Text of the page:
Tripling Divorce Parties

Aug 8, 2012 by

Although divorce has generally been considered a social taboo in Japan, the weakened economy there has been taking a toll on marriage relationships in that country and the number of divorces has definitely been on the rise. Along with the growing rate of divorce in Japan came the idea for divorce celebration ceremonies where couples celebrate their divorces as a more positive way to end a marriage than a typically depressing divorce hearing in a courtroom. Now, following the March earthquake and tsunami disasters and the resulting nuclear crisis that continue to plague the country, there is news that the number of divorce parties there have tripled in just the past two months.

Although divorce celebration ceremonies may help divorcing spouses handle the emotional upset of splitting up and moving on with their lives as they celebrate the declaration of their new freedom, it seems more and more married couples in post-tsunami Japan who are shifting their priorities and working to recreate their lives are eager to participate in post-tsunami divorce parties as the first step in their own personal recovery efforts.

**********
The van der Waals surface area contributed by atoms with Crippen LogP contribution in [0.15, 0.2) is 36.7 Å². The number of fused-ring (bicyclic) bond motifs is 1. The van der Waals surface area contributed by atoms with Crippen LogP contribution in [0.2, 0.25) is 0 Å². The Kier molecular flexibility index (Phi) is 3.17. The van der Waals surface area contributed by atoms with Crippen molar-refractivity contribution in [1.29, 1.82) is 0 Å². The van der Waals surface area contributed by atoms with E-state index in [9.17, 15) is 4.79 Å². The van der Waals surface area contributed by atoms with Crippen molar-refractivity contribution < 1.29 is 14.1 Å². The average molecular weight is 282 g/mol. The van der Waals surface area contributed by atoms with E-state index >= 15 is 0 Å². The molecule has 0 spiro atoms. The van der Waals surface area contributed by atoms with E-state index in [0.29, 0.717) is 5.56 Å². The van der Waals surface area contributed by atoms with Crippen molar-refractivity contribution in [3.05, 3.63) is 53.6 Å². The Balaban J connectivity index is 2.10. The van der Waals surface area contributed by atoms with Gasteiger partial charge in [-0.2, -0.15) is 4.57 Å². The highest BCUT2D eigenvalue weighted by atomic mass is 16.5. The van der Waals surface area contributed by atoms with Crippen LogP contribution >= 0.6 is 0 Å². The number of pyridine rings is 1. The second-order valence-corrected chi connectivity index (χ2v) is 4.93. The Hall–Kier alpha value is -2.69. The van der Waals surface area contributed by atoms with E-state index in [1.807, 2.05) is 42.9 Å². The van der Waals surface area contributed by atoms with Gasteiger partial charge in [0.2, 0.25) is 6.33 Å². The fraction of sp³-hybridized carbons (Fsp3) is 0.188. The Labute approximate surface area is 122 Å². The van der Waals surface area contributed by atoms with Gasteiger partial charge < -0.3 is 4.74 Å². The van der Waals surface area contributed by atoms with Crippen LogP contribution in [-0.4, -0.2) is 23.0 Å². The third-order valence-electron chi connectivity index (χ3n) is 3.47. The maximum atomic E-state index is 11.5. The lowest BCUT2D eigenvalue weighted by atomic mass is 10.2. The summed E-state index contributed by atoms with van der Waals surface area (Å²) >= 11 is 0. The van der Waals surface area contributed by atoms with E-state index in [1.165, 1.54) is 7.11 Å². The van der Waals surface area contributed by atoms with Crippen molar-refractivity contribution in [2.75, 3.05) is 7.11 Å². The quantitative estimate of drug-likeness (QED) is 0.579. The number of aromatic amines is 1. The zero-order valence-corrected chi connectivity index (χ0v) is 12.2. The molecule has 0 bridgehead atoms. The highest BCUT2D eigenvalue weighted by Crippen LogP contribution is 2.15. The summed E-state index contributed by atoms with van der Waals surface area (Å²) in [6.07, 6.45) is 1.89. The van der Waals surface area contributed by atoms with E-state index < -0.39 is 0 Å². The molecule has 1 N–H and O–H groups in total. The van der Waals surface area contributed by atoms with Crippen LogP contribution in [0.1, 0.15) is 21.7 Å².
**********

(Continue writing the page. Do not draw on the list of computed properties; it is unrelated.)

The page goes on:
Divorce ceremonies in Japan usually feature the same party atmosphere and luxuries that most weddings enjoy The average cost of a divorce celebration ceremony is about $600 and usually includes dinner for the friends and family who gather to watch a couple terminate their married lives together by a ceremony where their wedding rings are smashed flat with an over-sized and decorated divorce hammer. Another popular option includes a ceremonial seating arrangement where the divorcing couple sits back to back at opposing tables as they celebrate their divorce with a gala dinner. Now, following so much disaster and economic upheaval in the tiny island nation, more young married couples are trying to leave the disaster ravaged areas and return to their traditional family homes in rural regions unaffected by the disasters are lining up to hold more friendly divorce ceremonies with hopes of ending their relationships more amicably than just walking away from the marriage.

Considering that most of the world’s economy is in the tank just like Japan’s these days, divorce ceremonies will not be limited to that nation alone and divorce celebrations are becoming more acceptable with both celebrities as well as everyday citizens in the United States now too. The divorce celebrations are catching on in the U.S. a bit slower than they initially did in Japan, but the trend is clear. More unhappy couples are beginning to view the divorce parties as a civilized way to end a marriage and still remain somewhat friendly with their ex-spouses. The divorce celebrations are also seen as a way to maintain existing relationships with friends and family without rocking the boat too much because of the primary relationship termination. If the economic woes of the world continue to grow it is a pretty good bet that the incidence of divorce celebrations might triple here in the United States too.

 

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